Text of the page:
I want to get a random matrix of binary numbers (the GF(2) field, i.e. {0,1}), then check whether it is invertible by calculating its determinant and getting its inverse.

From stylistic (and elegance of types) point of view, I was hoping that the following would work:

using LinearAlgebra
bin_matrix = rand(Bool, 4, 4)
determinant = det(bin_matrix)
if determinant != false
inverted = inv(bin_matrix)
end

I expected determinant to be Bool, but it was Float. I also expected inverted to contain only {true, false}, but it actually contained {0.0, 1.0, -1.0}.

I know the algorithm for the correct determinant and inversion functions in principle, this is not my question.

Rather, I was wondering from the point of view of â€śJuliaâ€™s philosophyâ€ť, why are Bool matrices forced to behave as Float matrices?

It is especially surprising for me, because true+false and true*false in Julia do behave exactly like I would have expected (and I will be using them in my implementation of det), but it seems they are not the operations actually used in the computation of the LinearAlgebra.det? Isnâ€™t the whole point of the elegant multiple dispatch paradigm that functions like LinearAlgebra.det would actually use the special + and * methods that Bool provides?

Juliaâ€™s LinearAlgebra library doesnâ€™t have built-in functions for exact determinants of integer matrices, which is more appropriate for a number-theory package. Instead, its det function works by first computing the LU factorization (i.e. doing Gaussian elimination), which requires conversion to floating point (and is accurate up to roundoff errors).

Thanks! I understand the constraint that different fields have very different efficient algorithms and that the standard library should not necessarily include such special case algorithms.

I still have two questions:

Am I correct in assuming that an â€śideologically pureâ€ť implementation of det would look like this:

It would have a general purpose method that works on AbstractMatrix{Any} by using the * and + operators provided by the field;

It would have special fast implementation for AbstractMatrix{Float} that uses LU factorization;

It would have special fast implementation for AbstractMatrix{Bool} that uses something from a number theory package;
etcetera

My second question is: Is there a â€śblessed by the communityâ€ť package for number theory in Julia?

Most Julia programmers try to implement generic algorithms when possible, then provide specialized methods when applicable.

I would not call this an ideology, itâ€™s just a practical approach.

Note that an implementation using * and + is tricky because, as discussed in the other thread, overflow becomes an issue. Int and friends are not \mathbb{Z} but a subset, so it is (technically) not a field.

Actually, the overflow is exactly what I desire. For instance, working with the finite field GF(n) (i.e. Z_n with some extra structure) requires overflow after the n-th element.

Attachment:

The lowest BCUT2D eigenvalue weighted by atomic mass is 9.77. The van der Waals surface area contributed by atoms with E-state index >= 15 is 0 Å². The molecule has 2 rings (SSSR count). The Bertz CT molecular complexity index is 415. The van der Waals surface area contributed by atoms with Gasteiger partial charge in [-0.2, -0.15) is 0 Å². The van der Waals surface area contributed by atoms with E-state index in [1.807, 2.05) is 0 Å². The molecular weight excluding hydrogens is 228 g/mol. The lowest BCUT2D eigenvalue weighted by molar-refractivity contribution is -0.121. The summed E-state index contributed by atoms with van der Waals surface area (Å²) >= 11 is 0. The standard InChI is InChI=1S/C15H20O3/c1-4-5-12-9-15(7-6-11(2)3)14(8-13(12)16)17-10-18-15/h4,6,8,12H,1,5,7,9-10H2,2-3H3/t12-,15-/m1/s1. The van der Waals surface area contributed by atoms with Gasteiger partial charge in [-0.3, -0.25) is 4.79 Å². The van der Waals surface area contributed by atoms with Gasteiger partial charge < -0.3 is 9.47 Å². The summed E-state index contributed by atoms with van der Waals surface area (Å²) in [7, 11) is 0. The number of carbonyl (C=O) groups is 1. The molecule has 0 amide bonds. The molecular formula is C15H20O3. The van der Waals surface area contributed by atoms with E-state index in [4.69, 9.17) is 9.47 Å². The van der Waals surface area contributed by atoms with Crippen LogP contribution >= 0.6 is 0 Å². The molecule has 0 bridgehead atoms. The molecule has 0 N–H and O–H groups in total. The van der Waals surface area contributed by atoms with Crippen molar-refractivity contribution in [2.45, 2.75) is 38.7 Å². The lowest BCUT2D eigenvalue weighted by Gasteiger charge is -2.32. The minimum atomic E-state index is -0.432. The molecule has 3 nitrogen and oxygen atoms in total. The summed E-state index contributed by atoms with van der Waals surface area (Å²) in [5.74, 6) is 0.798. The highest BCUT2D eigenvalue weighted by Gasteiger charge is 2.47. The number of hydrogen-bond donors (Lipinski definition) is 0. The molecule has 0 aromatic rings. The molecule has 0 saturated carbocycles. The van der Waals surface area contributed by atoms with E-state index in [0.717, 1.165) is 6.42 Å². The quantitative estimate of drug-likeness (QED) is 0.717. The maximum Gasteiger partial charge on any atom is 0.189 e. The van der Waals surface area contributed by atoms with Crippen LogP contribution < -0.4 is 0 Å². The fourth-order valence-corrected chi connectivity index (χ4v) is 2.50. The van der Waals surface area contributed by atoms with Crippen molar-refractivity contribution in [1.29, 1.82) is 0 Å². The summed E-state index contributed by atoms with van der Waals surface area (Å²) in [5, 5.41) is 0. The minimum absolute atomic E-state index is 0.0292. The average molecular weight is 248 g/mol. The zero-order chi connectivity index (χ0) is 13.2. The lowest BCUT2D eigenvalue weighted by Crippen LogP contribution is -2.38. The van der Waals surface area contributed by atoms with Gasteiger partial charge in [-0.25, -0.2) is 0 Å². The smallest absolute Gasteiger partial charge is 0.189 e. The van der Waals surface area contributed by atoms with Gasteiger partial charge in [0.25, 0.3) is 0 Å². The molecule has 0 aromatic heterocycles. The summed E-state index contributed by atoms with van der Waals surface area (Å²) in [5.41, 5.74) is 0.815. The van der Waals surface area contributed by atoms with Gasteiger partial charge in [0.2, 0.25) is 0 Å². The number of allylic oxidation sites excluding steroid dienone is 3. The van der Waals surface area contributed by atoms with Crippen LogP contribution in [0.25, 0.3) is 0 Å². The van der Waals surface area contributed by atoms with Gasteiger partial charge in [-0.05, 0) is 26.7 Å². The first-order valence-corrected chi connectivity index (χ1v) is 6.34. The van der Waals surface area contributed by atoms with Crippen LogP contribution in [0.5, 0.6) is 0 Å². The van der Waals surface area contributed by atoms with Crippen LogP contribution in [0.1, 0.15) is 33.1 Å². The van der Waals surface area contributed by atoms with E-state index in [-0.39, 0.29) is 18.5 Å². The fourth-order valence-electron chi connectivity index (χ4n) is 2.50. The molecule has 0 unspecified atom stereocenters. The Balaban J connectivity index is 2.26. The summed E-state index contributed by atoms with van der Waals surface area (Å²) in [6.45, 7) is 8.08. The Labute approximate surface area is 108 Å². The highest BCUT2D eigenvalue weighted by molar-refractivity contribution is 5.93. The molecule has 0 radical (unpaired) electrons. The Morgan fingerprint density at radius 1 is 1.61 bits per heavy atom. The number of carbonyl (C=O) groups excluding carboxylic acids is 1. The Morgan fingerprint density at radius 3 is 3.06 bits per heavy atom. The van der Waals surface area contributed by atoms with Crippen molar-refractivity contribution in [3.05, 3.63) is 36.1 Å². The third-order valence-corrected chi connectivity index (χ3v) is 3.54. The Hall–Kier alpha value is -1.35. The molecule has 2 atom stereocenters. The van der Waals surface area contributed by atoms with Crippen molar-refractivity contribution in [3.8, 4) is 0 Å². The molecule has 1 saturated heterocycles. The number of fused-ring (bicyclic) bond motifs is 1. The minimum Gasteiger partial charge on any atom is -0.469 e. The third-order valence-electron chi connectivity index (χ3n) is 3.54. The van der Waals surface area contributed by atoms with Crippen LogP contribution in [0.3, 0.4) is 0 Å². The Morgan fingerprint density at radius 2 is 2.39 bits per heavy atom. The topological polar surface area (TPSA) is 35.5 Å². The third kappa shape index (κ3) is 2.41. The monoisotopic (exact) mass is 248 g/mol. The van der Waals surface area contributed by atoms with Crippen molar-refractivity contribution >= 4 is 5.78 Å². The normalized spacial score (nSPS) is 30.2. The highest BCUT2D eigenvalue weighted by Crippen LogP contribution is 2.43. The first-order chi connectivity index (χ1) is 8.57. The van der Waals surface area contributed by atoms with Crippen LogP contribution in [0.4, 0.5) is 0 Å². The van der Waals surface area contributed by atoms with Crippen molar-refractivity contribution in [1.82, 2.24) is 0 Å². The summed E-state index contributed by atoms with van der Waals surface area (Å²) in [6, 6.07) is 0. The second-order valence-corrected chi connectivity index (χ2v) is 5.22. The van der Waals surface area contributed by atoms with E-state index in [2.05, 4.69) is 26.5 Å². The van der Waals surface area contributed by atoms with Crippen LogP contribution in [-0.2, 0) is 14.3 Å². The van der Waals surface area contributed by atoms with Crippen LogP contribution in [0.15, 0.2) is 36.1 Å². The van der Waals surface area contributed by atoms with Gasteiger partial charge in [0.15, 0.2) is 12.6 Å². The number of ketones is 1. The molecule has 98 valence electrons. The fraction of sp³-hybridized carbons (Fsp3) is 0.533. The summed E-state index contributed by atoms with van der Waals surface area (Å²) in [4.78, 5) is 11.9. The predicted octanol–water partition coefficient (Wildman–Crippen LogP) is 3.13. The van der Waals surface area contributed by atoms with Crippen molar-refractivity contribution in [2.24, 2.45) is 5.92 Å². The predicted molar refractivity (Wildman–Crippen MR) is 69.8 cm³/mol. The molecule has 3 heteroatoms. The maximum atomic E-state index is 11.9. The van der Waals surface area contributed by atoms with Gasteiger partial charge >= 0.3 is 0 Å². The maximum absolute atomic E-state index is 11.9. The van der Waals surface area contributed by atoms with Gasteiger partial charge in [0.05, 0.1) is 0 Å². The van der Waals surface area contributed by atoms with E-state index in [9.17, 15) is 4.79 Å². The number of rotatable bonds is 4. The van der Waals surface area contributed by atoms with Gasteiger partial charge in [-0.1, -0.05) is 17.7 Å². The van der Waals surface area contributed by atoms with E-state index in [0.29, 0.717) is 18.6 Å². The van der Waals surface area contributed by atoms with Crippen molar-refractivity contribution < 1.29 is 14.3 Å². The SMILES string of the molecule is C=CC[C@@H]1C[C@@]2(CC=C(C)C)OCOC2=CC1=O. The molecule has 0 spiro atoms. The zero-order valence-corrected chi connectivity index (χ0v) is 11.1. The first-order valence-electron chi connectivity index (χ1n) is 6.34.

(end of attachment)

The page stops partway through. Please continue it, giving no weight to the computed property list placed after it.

I would not call this overflow, itâ€™s just the property of the operator for that field.

The term overflow is usually used for situations where the â€ścorrectâ€ť value (according to the definitions people usually use for the field that is approximated) is outside what you can represent.

If you define the + and * operators for your (finite) field, and they donâ€™t overflow, there is no reason a generic det should not work. If you package the code for this, just include a method for LinearAlgebra.det and you should be fine.

It just so happens that for the usual sets people work with (in particular, floats), overflow and precision loss is a major issue, so linear algebra code includes specialized methods for this (and nearly everything else â€” very few calculations will match the formulas usually presented in numerically-naive textbooks).

Nemo.jl contains what you need. Outside of julia, sagemath has pretty good finite field BLAS; I never got around to benchmarking the BLAS performance of nemo.

The issue is that it is extremely difficult to implement an efficient det algorithm that does not use division. With division (e.g. via Gaussian elimination), you can do it in O(nÂł) operations. The naive combinatorial determinant formula is O(n!), which is worse than exponential. There are apparently division-free algorithms that require O(n^3.2) operations and similar, but they seem to be of the theoretical genre that are mainly intended for complexity bounds rather than practical implementation (i.e., their constant factors are probably huge, and their implementation looks like it requires a small computer-algebra system).

In consequence, the det function in the LinearAlgebra standard library implements only a simple and efficient algorithm that requires division.

Fascinating! I was only aware of O(n^4) algorithms. These look implementable, but would of course have horrible cancellation properties for anything non-exact.